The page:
In April 2005, the Division was informed that L.S. had returned the child to A.J.S. without the Division's approval.
L.S. said that she was moving to Pennsylvania and could not care for the child. The Division placed A.S. with her father, K.R. However, A.S. remained with K.R. only four or five days. K.R. requested that the Division remove the child. A.S. then was placed in foster care but when the foster parent became ill, A.S. was placed with P.B. Both children have remained in P.B.'s care since that time.
The Division filed an order to show cause and verified complaint on May 12, 2006, seeking custody of the two children, due to A.J.S.'s history of incarceration, assaultive behaviors and homelessness. The court entered an order granting custody of the children to the Division. Following fact-finding hearings that occurred on October 12, 2005, and November 2, 2005, the court found that A.J.S. had abused and neglected the children as a result of her persistent, untreated drinking problem and assaultive behaviors, and that A.J.S. failed to provide adequate care for the children.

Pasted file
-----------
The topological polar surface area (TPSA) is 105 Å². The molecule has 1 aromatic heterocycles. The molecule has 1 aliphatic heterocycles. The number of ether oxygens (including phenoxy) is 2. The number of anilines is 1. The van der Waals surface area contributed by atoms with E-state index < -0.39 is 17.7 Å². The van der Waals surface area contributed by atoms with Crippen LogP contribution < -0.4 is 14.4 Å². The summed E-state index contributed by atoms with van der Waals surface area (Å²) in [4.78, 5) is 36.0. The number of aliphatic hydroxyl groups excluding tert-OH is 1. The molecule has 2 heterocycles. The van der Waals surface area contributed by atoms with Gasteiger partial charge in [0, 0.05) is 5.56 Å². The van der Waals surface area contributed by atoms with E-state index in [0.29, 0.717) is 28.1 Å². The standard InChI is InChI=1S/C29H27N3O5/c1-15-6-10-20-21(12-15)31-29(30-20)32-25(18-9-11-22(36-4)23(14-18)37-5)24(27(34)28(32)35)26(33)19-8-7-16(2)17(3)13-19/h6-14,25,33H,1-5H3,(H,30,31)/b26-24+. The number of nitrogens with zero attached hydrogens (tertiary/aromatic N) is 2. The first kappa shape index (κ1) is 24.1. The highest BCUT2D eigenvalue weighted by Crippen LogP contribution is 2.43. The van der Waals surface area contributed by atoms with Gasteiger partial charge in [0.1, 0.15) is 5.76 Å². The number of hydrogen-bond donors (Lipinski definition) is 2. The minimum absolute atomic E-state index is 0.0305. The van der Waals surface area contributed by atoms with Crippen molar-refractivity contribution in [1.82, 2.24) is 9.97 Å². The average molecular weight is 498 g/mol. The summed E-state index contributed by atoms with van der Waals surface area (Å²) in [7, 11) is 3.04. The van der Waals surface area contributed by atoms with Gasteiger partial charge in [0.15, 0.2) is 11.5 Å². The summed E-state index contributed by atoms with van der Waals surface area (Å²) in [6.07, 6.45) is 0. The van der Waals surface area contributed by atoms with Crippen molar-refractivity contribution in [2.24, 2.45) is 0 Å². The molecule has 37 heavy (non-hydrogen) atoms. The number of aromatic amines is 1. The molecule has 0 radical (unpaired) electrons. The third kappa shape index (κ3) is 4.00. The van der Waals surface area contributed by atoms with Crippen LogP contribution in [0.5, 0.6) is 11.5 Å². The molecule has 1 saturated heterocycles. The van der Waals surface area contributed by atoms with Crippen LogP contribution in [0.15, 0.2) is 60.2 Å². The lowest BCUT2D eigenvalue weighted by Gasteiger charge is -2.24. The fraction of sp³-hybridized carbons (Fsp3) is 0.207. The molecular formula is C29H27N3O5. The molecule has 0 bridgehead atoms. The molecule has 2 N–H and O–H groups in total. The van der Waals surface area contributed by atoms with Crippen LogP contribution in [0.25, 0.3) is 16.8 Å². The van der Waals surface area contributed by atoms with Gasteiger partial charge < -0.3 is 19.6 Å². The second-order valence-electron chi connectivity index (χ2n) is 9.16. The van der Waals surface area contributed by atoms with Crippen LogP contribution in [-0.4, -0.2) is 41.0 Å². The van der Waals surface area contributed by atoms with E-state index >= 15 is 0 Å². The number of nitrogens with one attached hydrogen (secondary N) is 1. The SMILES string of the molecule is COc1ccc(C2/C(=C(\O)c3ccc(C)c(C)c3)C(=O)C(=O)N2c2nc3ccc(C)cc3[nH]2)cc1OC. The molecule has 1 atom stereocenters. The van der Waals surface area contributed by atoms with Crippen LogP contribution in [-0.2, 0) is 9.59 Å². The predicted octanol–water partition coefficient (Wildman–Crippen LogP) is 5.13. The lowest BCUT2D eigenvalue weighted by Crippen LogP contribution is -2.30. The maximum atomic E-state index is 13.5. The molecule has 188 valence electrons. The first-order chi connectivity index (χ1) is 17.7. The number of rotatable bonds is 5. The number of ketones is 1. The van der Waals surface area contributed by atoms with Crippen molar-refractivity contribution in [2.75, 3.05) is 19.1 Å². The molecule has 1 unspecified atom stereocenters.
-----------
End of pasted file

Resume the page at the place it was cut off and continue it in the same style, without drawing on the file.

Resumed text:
The court conducted a permanency hearing on January 4, 2006. A.J.S. did not attend. The court approved the Division's plan to file a complaint for guardianship because A.J.S. had been non-compliant with services and the children required a permanent placement. The Division filed a complaint on February 27, 2006 seeking guardianship of the children for purposes of foster home adoption.
The matter was tried before Judge Michael A. Guadagno on October 16, 17 and 19, 2006. The Division presented testimony from caseworkers Bernadette Remias-Harris, Ernestine Counts, and Ladeana Hawkins. The Division additionally presented testimony from Dr. Karen D. Wells, a licensed psychologist. Dr. Wells performed a psychological evaluation of A.J.S. as well as evaluations of the bonds between the children and A.J.S. and P.B. A.J.S. testified at the trial but her counsel did not present testimony from any other witness.
The judge filed a written opinion dated October 24, 2006, in which he concluded that the Division had proven by clear and convincing evidence all of the criteria under N.J.S.A. 30:4C-15.1(a) for the termination of A.J.S.'s parental rights. The judge entered an order on October 24, 2006 memorializing his findings. This appeal followed.